China claims Taiwan as its territory, though the island hasn’t been governed by the mainland since a civil war more than 60 years ago. The U.S. gave up formal relations with Taiwan in favor of Beijing.
President Barack Obama has walked a fine line on the issue. China has lobbied his administration against agreeing to arms sales to Taiwan, but Mr. Obama has done so anyway. The most recent was in 2015 when the administration approved a $1.83 billion deal.
On Taiwan, unlike trade, China isn’t prepared to bargain. No Chinese leader could be seen backing down on the one issue that could realistically draw the U.S. and China into war; there is no political room to maneuver.
Mr. Trump’s relationship with China already was complicated by his insistence that he would take a tougher line on Chinese trade practices. He threatened during the campaign to slap tariffs on goods imported from China and to formally declare China a manipulator of its currency, a step that would carry economic penalties.
At the same time, though, Mr. Trump faces international problems on which he will need China’s help, including restraining Iran’s nuclear ambitions but—more than anything else—restraining North Korea’s nuclear program.
Mr. Trump’s moves also have sparked concern that he believes he can engage with adversaries who have threatened allies in Europe and Asia, or with others even when the consequences may not be predictable.
Nicholas Burns, a longtime State Department official who worked for both the Bush and Obama administrations, criticized the call in a Twitter message. “Taking a call from Taiwan’s leader a significant mistake by Trump,” Mr. Burns said. “Is he listening to the State Department?”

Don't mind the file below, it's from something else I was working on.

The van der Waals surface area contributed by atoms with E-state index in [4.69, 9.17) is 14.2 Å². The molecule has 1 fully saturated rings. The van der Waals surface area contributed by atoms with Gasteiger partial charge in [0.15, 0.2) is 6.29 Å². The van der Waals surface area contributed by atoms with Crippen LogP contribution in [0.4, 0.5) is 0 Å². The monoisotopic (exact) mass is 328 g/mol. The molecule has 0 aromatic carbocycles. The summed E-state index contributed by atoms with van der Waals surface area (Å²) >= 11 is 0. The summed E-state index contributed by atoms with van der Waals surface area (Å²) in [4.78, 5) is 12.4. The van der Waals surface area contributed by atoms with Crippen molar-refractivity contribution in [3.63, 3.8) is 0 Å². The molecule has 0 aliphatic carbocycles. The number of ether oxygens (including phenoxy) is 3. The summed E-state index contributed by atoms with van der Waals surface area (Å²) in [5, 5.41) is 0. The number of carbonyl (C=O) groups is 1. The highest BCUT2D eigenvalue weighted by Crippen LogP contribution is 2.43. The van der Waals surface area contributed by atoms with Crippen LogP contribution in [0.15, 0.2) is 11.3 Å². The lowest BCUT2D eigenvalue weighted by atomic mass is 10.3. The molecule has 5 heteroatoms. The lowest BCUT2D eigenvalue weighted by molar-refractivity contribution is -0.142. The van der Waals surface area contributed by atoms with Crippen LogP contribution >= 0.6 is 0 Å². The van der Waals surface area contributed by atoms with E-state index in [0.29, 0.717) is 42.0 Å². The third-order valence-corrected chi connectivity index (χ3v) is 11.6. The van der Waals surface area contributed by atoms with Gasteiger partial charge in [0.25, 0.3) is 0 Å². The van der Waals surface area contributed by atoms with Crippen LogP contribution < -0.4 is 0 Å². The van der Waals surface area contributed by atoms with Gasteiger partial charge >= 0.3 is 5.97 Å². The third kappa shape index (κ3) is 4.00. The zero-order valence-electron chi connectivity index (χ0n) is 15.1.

No, he is not listening to the State Department.  He is listening to his insatiable ego and greed.  America's best interests mean nothing to this man. #NotMyPresident.


Stephen said...

The Republican platform includes strong support of Taiwan. No part of Taiwan has ever been governed by the PRC, nor is there any connection of it or other islands governed by an actual democratic government with China. To be a part of China, it(/they) would have to be a part of Asia.

Besides being a real democracy (unlike the US or the PRC), Taiwan has a larger population than at least a third of the countries in the UN.

The name "Republic of China" was carried over with exiles from China, but the PRC would vociferously object to rectifying the name to "Republic of Taiwan."

I'm pretty sure that Xi Jiping could call the governor of a territory actually governed by the US, for instance, Puerto Rico, without such a flurry.

Stephen said...

Also, the then-government of China ceded Taiwan in 1895 to Japan. Japan renounced its claim before the 1953 peace treaty. The Q'ing (Manchu, not Han Chinese) dynasty never controlled the interior of the island, nor did any previous dynasty (Chinese or Mongol); the Japanese colonial government was the first to rule the entire island.